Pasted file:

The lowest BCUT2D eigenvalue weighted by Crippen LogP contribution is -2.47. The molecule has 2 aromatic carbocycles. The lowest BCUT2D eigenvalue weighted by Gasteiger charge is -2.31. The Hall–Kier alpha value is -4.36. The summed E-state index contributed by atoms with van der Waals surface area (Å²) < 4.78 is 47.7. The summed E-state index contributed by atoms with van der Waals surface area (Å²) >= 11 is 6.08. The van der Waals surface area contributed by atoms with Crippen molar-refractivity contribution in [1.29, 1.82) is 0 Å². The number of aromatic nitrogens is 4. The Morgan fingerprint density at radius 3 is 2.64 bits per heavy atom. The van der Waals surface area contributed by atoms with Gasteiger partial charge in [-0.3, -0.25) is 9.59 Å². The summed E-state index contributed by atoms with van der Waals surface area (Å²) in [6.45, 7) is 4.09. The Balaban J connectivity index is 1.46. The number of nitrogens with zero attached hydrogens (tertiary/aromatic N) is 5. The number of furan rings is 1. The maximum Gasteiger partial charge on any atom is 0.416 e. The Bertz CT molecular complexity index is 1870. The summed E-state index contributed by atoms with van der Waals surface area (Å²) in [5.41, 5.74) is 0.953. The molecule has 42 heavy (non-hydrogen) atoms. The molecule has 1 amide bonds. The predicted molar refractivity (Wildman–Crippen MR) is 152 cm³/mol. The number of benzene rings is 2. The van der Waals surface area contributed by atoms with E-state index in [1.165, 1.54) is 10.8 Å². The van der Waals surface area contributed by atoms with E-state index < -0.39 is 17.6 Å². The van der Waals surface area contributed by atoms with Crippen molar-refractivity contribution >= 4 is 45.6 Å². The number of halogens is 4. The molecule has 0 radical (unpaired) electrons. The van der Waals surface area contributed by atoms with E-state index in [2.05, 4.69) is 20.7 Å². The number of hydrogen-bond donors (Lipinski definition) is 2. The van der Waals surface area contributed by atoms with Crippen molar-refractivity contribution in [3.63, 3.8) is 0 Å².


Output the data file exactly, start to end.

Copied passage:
The lowest BCUT2D eigenvalue weighted by Crippen LogP contribution is -2.47. The molecule has 2 aromatic carbocycles. The lowest BCUT2D eigenvalue weighted by Gasteiger charge is -2.31. The Hall–Kier alpha value is -4.36. The summed E-state index contributed by atoms with van der Waals surface area (Å²) < 4.78 is 47.7. The summed E-state index contributed by atoms with van der Waals surface area (Å²) >= 11 is 6.08. The van der Waals surface area contributed by atoms with Crippen molar-refractivity contribution in [1.29, 1.82) is 0 Å². The number of aromatic nitrogens is 4. The Morgan fingerprint density at radius 3 is 2.64 bits per heavy atom. The van der Waals surface area contributed by atoms with Gasteiger partial charge in [-0.3, -0.25) is 9.59 Å². The summed E-state index contributed by atoms with van der Waals surface area (Å²) in [6.45, 7) is 4.09. The Balaban J connectivity index is 1.46. The number of nitrogens with zero attached hydrogens (tertiary/aromatic N) is 5. The number of furan rings is 1. The maximum Gasteiger partial charge on any atom is 0.416 e. The Bertz CT molecular complexity index is 1870. The summed E-state index contributed by atoms with van der Waals surface area (Å²) in [5.41, 5.74) is 0.953. The molecule has 42 heavy (non-hydrogen) atoms. The molecule has 1 amide bonds. The predicted molar refractivity (Wildman–Crippen MR) is 152 cm³/mol. The number of benzene rings is 2. The van der Waals surface area contributed by atoms with E-state index in [1.165, 1.54) is 10.8 Å². The van der Waals surface area contributed by atoms with E-state index < -0.39 is 17.6 Å². The van der Waals surface area contributed by atoms with Crippen molar-refractivity contribution >= 4 is 45.6 Å². The number of halogens is 4. The molecule has 0 radical (unpaired) electrons. The van der Waals surface area contributed by atoms with E-state index in [2.05, 4.69) is 20.7 Å². The number of hydrogen-bond donors (Lipinski definition) is 2. The van der Waals surface area contributed by atoms with Crippen molar-refractivity contribution in [3.63, 3.8) is 0 Å².